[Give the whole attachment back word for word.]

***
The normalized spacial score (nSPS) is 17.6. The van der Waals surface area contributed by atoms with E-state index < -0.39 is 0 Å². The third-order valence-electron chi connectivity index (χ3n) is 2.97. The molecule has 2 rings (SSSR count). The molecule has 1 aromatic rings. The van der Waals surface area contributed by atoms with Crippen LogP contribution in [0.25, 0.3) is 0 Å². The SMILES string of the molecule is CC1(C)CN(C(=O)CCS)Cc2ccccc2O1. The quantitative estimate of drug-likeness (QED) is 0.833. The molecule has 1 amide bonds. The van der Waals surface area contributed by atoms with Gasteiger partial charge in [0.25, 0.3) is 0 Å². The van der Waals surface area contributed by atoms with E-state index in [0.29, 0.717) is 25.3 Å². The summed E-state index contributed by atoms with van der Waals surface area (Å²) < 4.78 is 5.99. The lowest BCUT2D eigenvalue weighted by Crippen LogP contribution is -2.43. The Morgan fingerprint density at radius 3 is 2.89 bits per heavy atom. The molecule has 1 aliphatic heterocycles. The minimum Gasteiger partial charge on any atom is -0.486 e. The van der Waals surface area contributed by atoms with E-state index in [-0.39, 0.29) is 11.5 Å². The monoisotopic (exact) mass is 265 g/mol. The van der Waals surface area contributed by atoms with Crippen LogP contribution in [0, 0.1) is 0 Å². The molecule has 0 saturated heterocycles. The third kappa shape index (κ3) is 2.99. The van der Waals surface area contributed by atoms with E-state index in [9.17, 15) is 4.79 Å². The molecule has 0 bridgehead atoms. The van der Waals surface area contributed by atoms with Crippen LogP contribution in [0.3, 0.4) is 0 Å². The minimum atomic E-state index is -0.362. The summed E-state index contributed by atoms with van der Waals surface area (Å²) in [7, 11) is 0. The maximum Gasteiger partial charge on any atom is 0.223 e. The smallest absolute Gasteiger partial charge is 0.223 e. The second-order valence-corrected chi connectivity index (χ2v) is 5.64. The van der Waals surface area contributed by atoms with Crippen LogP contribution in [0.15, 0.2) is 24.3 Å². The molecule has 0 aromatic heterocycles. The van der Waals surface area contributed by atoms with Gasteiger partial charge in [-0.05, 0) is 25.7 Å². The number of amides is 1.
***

The normalized spacial score (nSPS) is 17.6. The van der Waals surface area contributed by atoms with E-state index < -0.39 is 0 Å². The third-order valence-electron chi connectivity index (χ3n) is 2.97. The molecule has 2 rings (SSSR count). The molecule has 1 aromatic rings. The van der Waals surface area contributed by atoms with Crippen LogP contribution in [0.25, 0.3) is 0 Å². The SMILES string of the molecule is CC1(C)CN(C(=O)CCS)Cc2ccccc2O1. The quantitative estimate of drug-likeness (QED) is 0.833. The molecule has 1 amide bonds. The van der Waals surface area contributed by atoms with Gasteiger partial charge in [0.25, 0.3) is 0 Å². The van der Waals surface area contributed by atoms with E-state index in [0.29, 0.717) is 25.3 Å². The summed E-state index contributed by atoms with van der Waals surface area (Å²) < 4.78 is 5.99. The lowest BCUT2D eigenvalue weighted by Crippen LogP contribution is -2.43. The Morgan fingerprint density at radius 3 is 2.89 bits per heavy atom. The molecule has 1 aliphatic heterocycles. The minimum Gasteiger partial charge on any atom is -0.486 e. The van der Waals surface area contributed by atoms with E-state index in [-0.39, 0.29) is 11.5 Å². The monoisotopic (exact) mass is 265 g/mol. The van der Waals surface area contributed by atoms with Crippen LogP contribution in [0, 0.1) is 0 Å². The molecule has 0 saturated heterocycles. The third kappa shape index (κ3) is 2.99. The van der Waals surface area contributed by atoms with E-state index in [9.17, 15) is 4.79 Å². The molecule has 0 bridgehead atoms. The van der Waals surface area contributed by atoms with Crippen LogP contribution in [0.3, 0.4) is 0 Å². The minimum atomic E-state index is -0.362. The summed E-state index contributed by atoms with van der Waals surface area (Å²) in [7, 11) is 0. The maximum Gasteiger partial charge on any atom is 0.223 e. The smallest absolute Gasteiger partial charge is 0.223 e. The second-order valence-corrected chi connectivity index (χ2v) is 5.64. The van der Waals surface area contributed by atoms with Crippen LogP contribution in [0.15, 0.2) is 24.3 Å². The molecule has 0 aromatic heterocycles. The van der Waals surface area contributed by atoms with Gasteiger partial charge in [-0.05, 0) is 25.7 Å². The number of amides is 1.